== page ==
Letter

Ocean access to a cavity beneath Totten Glacier in East Antarctica

Received:
Accepted:
Published online:

Abstract

Totten Glacier, the primary outlet of the Aurora Subglacial Basin, has the largest thinning rate in East Antarctica1,2. Thinning may be driven by enhanced basal melting due to ocean processes3, modulated by polynya activity4,5. Warm modified Circumpolar Deep Water, which has been linked to glacier retreat in West Antarctica6, has been observed in summer and winter on the nearby continental shelf beneath 400 to 500 m of cool Antarctic Surface Water7,8. Here we derive the bathymetry of the sea floor in the region from gravity9 and magnetics10 data as well as ice-thickness measurements11. We identify entrances to the ice-shelf cavity below depths of 400 to 500 m that could allow intrusions of warm water if the vertical structure of inflow is similar to nearby observations. Radar sounding reveals a previously unknown inland trough that connects the main ice-shelf cavity to the ocean. If thinning trends continue, a larger water body over the trough could potentially allow more warm water into the cavity, which may, eventually, lead to destabilization of the low-lying region between Totten Glacier and the similarly deep glacier flowing into the Reynolds Trough. We estimate that at least 3.5 m of eustatic sea level potential drains through Totten Glacier, so coastal processes in this area could have global consequences.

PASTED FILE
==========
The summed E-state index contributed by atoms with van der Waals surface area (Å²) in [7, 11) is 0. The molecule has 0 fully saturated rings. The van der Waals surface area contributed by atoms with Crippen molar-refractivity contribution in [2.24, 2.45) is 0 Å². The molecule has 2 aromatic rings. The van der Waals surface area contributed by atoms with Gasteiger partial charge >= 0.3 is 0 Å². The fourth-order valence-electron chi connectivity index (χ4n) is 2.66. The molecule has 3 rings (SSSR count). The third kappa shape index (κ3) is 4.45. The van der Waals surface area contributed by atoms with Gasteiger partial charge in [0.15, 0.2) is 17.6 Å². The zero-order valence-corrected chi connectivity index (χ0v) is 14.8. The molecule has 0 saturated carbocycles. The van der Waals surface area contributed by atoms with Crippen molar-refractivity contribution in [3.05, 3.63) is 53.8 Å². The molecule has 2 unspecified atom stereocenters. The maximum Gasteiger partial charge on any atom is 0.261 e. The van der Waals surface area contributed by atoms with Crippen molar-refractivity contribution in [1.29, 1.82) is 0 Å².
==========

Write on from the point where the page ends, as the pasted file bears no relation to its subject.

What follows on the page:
• Subscribe to Nature Geoscience for full access:

    $59

    Subscribe

Additional access options:

Already a subscriber?  Log in  now or  Register  for online access.

References

  1. 1.

    & Dynamic thinning of Antarctic glaciers from along-track repeat radar altimetry. J. Glaciol. 58, 830–840 (2012).

  2. 2.

    , , & Extensive dynamic thinning on the margins of the Greenland and Antarctic ice sheets. Nature 461, 971–975 (2009).

  3. 3.

    et al. Antarctic ice-sheet loss driven by basal melting of ice shelves. Nature 484, 502–505 (2012).

  4. 4.

    , , & Simulated melt rates for the Totten and Dalton ice shelves. Ocean Sci. Discuss. 10, 2109–2140 (2013).

  5. 5.

    et al. Observed thinning of Totten Glacier is linked to coastal polynya variability. Nature Commun. 4, 2857 (2013).

  6. 6.

    et al. Observations beneath Pine Island Glacier in West Antarctica and implications for its retreat. Nature Geosci. 3, 468–472 (2010).